Global Engineering and Construction Group, a unit of Foster Wheeler, has been awarded a study contract by the UK Energy Technologies Institute (ETI) to assess the feasibility of flexible power generation systems, and map suitable hydrogen storage sites in the country.
Over a period of five months, the company will search for salt cavern sites up to 25 miles off the UK coastline that are of sufficient size, depth and quality to be considered for hydrogen storage.
The group, in collaboration with the British Geological Survey, will also assess the financial viability of flexible power generation systems, which involves the production of hydrogen from coal, biomass or natural gas.
These systems may also capture and store carbon dioxide (CO2), which would otherwise be released into the atmosphere, according to ETI.
ETI CCS programme manager Andrew Green commented; "ETI modelling shows that flexible power generation systems comprising hydrogen generation with CCS, intermediate hydrogen storage (particularly using salt caverns) and flexible turbines are potentially attractive components in any future UK energy system.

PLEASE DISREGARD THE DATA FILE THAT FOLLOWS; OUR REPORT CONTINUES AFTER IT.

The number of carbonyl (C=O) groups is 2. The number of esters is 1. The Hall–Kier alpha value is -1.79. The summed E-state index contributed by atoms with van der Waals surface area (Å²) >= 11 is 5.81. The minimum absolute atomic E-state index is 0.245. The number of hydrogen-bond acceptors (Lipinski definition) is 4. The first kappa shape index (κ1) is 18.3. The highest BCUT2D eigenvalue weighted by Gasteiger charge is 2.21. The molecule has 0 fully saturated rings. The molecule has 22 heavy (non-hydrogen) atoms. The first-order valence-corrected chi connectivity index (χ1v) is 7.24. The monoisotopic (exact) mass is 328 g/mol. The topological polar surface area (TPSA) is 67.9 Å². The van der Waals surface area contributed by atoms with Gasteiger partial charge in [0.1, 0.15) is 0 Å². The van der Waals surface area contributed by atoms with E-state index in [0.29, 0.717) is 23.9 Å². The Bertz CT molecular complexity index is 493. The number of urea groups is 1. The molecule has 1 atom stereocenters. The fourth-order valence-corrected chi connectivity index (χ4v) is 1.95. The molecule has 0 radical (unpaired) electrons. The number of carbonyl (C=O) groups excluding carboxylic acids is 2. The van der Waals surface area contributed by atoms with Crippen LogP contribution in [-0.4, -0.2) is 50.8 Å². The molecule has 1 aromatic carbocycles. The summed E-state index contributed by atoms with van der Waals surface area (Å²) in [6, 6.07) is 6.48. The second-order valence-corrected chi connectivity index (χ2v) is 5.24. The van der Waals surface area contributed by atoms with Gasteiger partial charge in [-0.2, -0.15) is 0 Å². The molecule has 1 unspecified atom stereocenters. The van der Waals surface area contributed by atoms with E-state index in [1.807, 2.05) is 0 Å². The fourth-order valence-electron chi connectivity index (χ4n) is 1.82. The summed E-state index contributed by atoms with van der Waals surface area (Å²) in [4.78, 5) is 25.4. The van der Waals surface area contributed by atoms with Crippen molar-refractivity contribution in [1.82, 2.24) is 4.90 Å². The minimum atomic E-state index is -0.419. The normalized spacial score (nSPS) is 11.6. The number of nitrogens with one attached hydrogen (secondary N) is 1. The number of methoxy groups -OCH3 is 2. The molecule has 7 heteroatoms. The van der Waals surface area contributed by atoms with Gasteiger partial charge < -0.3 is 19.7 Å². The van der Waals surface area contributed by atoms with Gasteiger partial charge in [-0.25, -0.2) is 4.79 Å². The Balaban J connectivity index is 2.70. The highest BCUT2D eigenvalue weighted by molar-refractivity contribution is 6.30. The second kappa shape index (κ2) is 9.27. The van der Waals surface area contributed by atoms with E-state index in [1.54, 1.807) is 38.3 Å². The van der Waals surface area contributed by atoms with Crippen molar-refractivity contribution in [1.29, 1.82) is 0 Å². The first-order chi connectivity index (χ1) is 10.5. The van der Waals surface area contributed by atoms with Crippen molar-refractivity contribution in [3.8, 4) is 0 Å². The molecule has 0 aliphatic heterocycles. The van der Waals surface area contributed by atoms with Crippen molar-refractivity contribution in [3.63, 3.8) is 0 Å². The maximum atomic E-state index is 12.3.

"This project is a first step in a long journey, which could ultimately see such systems as a key part of a future low carbon, flexible and affordable energy system. If successful, the benefits could potentially be huge."
Foster Wheeler president and Chief Operating Officer Umberto della Sala said; "Foster Wheeler has been working with ETI for four years and this latest award confirms ETI's confidence in our technical expertise in the field of carbon capture and storage, and our ability to deliver high-quality studies."